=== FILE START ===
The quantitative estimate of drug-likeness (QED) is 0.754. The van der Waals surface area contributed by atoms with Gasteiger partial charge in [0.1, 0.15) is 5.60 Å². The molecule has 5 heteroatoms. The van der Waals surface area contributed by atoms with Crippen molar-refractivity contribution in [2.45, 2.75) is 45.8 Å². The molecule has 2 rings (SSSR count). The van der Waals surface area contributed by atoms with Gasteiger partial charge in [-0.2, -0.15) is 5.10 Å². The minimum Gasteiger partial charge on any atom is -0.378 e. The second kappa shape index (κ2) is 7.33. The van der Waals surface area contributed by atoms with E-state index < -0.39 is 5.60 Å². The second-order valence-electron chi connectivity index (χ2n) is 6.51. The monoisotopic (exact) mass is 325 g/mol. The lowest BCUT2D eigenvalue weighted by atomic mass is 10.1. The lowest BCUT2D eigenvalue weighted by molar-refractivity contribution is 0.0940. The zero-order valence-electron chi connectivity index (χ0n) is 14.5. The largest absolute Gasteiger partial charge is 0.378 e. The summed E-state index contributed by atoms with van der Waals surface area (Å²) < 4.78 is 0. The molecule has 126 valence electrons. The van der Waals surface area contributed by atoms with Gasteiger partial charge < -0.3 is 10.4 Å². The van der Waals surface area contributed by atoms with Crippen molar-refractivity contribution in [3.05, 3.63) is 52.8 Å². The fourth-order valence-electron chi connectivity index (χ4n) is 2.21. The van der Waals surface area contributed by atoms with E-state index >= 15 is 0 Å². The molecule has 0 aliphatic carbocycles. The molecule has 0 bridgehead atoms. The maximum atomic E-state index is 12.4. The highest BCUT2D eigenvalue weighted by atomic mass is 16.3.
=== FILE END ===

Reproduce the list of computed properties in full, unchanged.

The quantitative estimate of drug-likeness (QED) is 0.754. The van der Waals surface area contributed by atoms with Gasteiger partial charge in [0.1, 0.15) is 5.60 Å². The molecule has 5 heteroatoms. The van der Waals surface area contributed by atoms with Crippen molar-refractivity contribution in [2.45, 2.75) is 45.8 Å². The molecule has 2 rings (SSSR count). The van der Waals surface area contributed by atoms with Gasteiger partial charge in [-0.2, -0.15) is 5.10 Å². The minimum Gasteiger partial charge on any atom is -0.378 e. The second kappa shape index (κ2) is 7.33. The van der Waals surface area contributed by atoms with E-state index < -0.39 is 5.60 Å². The second-order valence-electron chi connectivity index (χ2n) is 6.51. The monoisotopic (exact) mass is 325 g/mol. The lowest BCUT2D eigenvalue weighted by atomic mass is 10.1. The lowest BCUT2D eigenvalue weighted by molar-refractivity contribution is 0.0940. The zero-order valence-electron chi connectivity index (χ0n) is 14.5. The largest absolute Gasteiger partial charge is 0.378 e. The summed E-state index contributed by atoms with van der Waals surface area (Å²) < 4.78 is 0. The molecule has 126 valence electrons. The van der Waals surface area contributed by atoms with Gasteiger partial charge < -0.3 is 10.4 Å². The van der Waals surface area contributed by atoms with Crippen molar-refractivity contribution in [3.05, 3.63) is 52.8 Å². The fourth-order valence-electron chi connectivity index (χ4n) is 2.21. The van der Waals surface area contributed by atoms with E-state index >= 15 is 0 Å². The molecule has 0 aliphatic carbocycles. The molecule has 0 bridgehead atoms. The maximum atomic E-state index is 12.4. The highest BCUT2D eigenvalue weighted by atomic mass is 16.3.